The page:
Link:About Ara Irititja Link:The Archive
Link:Sharing Knowledge Link:Challenges
Who are we?
Home >> About Ara Irititja >> Who are we?

Who are we?

During the 1980s, the seeds for Ara Irititja were planted in the minds of Anangu and a few people working with Anangu. School teacher Ron Lister spent a year locating photos and archival records and contacting former missionaries and others with historical collections. Slowly, the idea began to grow in different ways and a combination of events drew everyone together.


Colin Tjapiya, Ushma Scales and Peter Nyaningu in Adelaide on 22 April 1994, the day the name Ara Irititja was agreed upon.
John Dallwitz/John Dallwitz collection.
In 1994 Anangu elders, Peter Nyaningu and Colin Tjapiya, and Pitjantjatjara Council anthropologist Ushma Scales came together with archival consultant John Dallwitz, agreed upon a name for what they were trying to do, and sought funding. Ara Irititja was born—a social history project of the Pitjantjatjara Council Aboriginal Corporation.

The Ara Irititja project works collaboratively with many Aboriginal organisations on the vast Anangu Pitjantjatjara Yankunytjatjara (APY) lands of the far north west South Australia. These included all Anangu schools and tertiary education centres, Ngaanyatjarra Pitjantjatjara Yankunytjatjara (NPY) Women’s Council, Anangu Pitjantjatjara (AP) Services, AP Land Council, Anangu Pitjantjatjara Yankunytjatjara (APY) Land Management, PY Media, Nganampa Health Council, Ku Arts and community art centres. Many of these organisations house an Ara Irititja digital archive.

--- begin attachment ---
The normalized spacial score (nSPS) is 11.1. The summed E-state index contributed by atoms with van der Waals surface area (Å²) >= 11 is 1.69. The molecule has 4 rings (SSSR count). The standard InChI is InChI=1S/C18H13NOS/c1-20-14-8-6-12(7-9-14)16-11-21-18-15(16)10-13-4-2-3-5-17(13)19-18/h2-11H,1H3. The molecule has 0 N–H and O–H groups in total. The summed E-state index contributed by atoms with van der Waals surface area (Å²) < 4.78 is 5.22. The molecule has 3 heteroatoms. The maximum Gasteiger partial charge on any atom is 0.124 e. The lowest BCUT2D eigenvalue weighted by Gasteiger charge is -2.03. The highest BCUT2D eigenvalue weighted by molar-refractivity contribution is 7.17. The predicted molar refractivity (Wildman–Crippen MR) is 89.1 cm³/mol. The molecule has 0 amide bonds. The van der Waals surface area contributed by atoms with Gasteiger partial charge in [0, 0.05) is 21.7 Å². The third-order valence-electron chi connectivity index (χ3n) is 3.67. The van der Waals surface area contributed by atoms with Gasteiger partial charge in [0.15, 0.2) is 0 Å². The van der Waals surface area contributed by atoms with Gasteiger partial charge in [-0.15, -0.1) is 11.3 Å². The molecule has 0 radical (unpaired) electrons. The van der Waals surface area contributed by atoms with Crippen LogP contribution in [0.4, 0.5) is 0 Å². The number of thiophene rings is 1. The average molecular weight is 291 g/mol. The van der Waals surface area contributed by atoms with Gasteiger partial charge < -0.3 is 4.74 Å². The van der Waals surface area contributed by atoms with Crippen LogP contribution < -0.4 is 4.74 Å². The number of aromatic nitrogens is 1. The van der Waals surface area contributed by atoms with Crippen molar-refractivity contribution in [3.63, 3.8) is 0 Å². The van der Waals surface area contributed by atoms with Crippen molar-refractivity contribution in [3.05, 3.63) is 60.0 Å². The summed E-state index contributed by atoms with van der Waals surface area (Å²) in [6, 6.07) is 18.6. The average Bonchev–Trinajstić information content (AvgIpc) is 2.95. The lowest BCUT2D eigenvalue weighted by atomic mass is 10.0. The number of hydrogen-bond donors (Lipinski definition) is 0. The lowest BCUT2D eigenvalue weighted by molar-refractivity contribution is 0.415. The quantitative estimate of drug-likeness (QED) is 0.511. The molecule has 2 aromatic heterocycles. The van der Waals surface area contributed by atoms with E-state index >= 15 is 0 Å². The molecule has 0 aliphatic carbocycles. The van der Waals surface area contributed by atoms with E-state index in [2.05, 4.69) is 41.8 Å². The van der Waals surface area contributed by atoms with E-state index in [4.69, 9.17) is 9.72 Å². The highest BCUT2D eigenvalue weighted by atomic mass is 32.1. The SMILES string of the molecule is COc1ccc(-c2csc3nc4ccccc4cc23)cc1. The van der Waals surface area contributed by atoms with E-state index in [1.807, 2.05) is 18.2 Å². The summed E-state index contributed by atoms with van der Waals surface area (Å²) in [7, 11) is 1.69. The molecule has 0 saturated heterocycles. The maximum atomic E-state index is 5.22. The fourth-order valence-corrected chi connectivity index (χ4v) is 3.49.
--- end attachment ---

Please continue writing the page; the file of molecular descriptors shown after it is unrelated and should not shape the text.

The main Ara Irititja office is in Adelaide, South Australia in rooms provided by the South Australian Museum. From 2007, the SA Museum has taken on a greater role in its support of the project. With on-going funding from the State Government of South Australia, a full-time position for Ara Irititja has been created within the Museum staff. Work on the central database of the digital archive (the mothership), the majority of digital item preparation, the physical storage of many tens of thousands of historical and cultural items, and administration of the project is carried out there. John Dallwitz manages the overall project from Adelaide. Dora Dallwitz works with John overseeing all the multi-media digitising, adding it to the archive and managing archival materials. There is also an office in Alice Springs in which Julia Burke and Linda Rive liaise with NPY organisations and have regular contact with Anangu, working with them, adding data and language material.

The Executive of the Pitjantjatjara Council guide the Ara Irititja project. Douglas Mann of Rightside Response, works on database development, graphic design and website management.

Vision

The Ara Irititja project is a strong growing project which

  • collects and preserves for perpetuity historical, traditional and contemporary Anangu material and stories
  • supports, through the use of the database, the maintenance of Anangu culture and language
  • delivers back to Anangu via interactive multi-media archive databases the historical material that would otherwise be inaccessible to them
  • sustains the long-term management of, and access to, this historical material for Anangu

Mission Statement

The Ara Irititja project works to accommodate Anangu wishes for the delivery of regularly updated, high quality interactive multi-media databases, in Ngaanyatjarra, Pitjantjatjara,Yankunytjatjara language and English, onto their communities. The project is dedicated to maintain regular Anangu access to these databases and is accountable to Anangu in its management and delivery of this historical material.

Core Values

The activities of the Ara Irititja project will be clearly guided and distinguishable by the following values:

  • Accountability to Anangu.
  • Sensitivity to the language, cultural issues and protocols of Anangu.
  • High quality and state-of-the-art database technology.